A look at the men-only National Golf Club
One member of the Woodbrige club calls it ‘irrational, immoral, impractical, and unnecessary’
Published on Saturday, Aug. 25, 2012 10:58AM EDT
With the news that Augusta National now has its first two female members, a spotlight has focused on the storied National Golf Club of Canada in Woodbridge, Ont., which has steadfastly resisted changing its men-only policy.
As a member of the National from the late 1980s through 2001, I grappled with the same issues being debated today.
I joined the National, which the 1946 Canadian Open winner George Fazio designed with his yet-to-be-famous nephew Tom, because of the quality of the course and its proximity to my home. At the time I didn’t care that the club restricted its membership to men. It was a tremendous course, usually No. 1 in ScoreGolf Magazine’s ranking of the top 100 courses in Canada; National ranks there now, in fact. The National was a golf club more than it was a social club. Members knew and rejoiced at the formidable course that would challenge every part of their games. That’s what I wanted, and that’s what I got. I played to a low handicap there for some years, and I felt great about that because the course was so demanding.
The National’s reputation as a course that would beat you up if you made mistakes had been around since it opened in the summer of 1974. I’d played it a number of times before I joined, and I caddied there for Jim Nelford in the 1979 Labatt’s International for the Canadian PGA Championship. Lee Trevino won and Lanny Wadkins finished second. Nelford finished fourth when Tom Watson holed a greenside bunker shot on the final hole to take third place.
As I played the National over the years, it became impossible not to realize that I rarely saw women there. They could play as guests, but they couldn’t join. The club was constituted that way from Day 1. Gil Blechman, Harvey Kalef, and Irv Hennick, three members of Maple Downs Golf and Country Club, where I now play, wanted a brute of a course and they wanted it to be men-only. That was the case at Pine Valley Golf Club in Clementon, N.J., at Seminole Golf Club in Juno Beach, Fla., and at Augusta National. What was good for these renowned courses was going to be good for the National.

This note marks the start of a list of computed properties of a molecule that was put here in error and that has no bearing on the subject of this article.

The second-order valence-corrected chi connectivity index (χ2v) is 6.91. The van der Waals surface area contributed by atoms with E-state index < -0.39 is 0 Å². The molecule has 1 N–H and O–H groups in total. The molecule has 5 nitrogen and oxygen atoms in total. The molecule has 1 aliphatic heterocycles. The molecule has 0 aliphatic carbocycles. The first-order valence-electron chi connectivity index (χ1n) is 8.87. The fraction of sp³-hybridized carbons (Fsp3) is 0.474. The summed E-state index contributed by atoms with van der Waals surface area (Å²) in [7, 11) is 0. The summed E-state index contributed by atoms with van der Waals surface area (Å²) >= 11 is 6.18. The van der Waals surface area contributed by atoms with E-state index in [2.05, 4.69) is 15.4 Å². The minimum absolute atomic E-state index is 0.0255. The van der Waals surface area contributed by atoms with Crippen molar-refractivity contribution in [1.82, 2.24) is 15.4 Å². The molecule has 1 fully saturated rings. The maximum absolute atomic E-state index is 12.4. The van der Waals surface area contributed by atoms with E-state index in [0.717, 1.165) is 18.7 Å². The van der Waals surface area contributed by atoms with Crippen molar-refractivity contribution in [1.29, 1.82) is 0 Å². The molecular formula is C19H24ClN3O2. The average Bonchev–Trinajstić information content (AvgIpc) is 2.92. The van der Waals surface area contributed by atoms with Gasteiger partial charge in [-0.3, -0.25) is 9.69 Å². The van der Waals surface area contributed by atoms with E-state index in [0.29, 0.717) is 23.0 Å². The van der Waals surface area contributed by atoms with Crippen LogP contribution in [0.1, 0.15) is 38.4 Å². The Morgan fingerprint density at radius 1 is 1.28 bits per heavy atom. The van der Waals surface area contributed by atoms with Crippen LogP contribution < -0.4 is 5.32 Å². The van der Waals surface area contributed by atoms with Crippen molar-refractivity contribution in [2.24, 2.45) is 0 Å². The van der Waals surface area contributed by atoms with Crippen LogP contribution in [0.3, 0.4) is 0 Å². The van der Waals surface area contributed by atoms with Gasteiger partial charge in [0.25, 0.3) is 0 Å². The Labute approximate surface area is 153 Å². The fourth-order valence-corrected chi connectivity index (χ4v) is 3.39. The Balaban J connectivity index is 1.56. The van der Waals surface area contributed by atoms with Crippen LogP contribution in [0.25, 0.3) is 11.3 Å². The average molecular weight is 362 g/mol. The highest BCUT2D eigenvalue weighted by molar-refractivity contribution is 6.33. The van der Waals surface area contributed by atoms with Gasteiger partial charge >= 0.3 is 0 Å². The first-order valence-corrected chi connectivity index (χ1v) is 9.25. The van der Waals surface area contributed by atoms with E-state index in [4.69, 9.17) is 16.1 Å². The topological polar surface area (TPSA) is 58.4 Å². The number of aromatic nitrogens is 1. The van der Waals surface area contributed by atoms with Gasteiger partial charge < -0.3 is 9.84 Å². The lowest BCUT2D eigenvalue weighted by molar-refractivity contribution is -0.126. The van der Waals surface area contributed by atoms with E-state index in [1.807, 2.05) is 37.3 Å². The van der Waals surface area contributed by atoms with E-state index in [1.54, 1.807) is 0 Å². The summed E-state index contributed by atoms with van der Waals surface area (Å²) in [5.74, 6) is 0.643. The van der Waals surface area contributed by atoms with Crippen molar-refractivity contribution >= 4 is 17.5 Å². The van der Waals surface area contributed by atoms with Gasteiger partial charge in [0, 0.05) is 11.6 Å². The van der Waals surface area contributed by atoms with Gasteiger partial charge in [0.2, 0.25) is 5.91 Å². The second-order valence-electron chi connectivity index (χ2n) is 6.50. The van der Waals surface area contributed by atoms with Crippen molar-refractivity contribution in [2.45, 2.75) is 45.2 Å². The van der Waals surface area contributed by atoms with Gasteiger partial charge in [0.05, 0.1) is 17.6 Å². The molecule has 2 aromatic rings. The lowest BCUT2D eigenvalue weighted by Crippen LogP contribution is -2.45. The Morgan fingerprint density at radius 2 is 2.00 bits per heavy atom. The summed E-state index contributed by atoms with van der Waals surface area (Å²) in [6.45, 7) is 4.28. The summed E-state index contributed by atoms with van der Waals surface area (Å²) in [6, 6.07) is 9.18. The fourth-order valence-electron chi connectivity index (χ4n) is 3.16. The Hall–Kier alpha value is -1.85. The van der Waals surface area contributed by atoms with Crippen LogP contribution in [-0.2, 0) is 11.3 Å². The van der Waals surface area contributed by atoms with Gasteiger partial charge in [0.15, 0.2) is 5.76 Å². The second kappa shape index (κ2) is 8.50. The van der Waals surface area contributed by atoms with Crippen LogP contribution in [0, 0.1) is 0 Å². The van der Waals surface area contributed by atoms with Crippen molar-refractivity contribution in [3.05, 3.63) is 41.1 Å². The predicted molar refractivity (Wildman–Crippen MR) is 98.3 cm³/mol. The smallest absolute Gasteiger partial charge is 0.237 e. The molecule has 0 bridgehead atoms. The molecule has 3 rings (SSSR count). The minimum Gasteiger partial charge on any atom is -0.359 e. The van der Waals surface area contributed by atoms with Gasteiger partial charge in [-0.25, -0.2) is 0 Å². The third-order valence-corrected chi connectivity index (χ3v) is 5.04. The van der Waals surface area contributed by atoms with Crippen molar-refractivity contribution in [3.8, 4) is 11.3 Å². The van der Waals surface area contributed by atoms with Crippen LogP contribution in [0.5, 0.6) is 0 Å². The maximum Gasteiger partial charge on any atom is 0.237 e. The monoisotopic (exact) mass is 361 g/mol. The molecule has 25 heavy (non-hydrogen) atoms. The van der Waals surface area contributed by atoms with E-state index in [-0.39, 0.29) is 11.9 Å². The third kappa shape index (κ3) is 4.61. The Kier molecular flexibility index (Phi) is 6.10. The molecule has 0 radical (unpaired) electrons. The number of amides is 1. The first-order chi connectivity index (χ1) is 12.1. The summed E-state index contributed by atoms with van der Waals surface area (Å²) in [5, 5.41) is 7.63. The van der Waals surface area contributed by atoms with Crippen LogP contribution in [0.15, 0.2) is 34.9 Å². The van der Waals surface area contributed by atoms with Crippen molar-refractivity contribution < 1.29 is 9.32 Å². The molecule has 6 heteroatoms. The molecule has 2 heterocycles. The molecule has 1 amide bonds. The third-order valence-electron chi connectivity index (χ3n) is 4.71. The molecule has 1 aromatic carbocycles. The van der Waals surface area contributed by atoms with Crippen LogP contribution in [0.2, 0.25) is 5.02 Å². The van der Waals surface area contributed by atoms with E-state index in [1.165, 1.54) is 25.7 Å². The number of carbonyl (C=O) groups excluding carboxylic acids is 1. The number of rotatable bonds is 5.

It didn’t bother me in the early years of my membership that women weren’t members. I did think it a bit odd that wives and mothers of members happily showed up for the annual Mother’s Day brunch; did it bother them that they were supporting a club that didn’t want them as members? But the food was tremendous, and every woman was given a rose. Women were treated like queens on Mother’s Day – served in the main by women, who comprised most of the staff in the dining room. They were also treated well when they played. That was apparent to me.
As the years passed, I became uncomfortable with the men-only membership policy. But I stifled the feeling because I relished the course. I’d played it before I joined with the late George Knudson, who thought the course was the strongest test in Canada, and just about anywhere. Knudson loved to play in the late fall when the weather was raw and the wind might be blowing hard. He’d get to the rip-your-heart-out par-four 17th hole, with water on the right, trees on the left, a small, elevated green, and he’d look at the guys he was playing with and have at them.
“Boys, I don’t care how much we’re playing for or how many presses [doubled bets, or more, that is]. I know where my ball’s going, and you don’t.”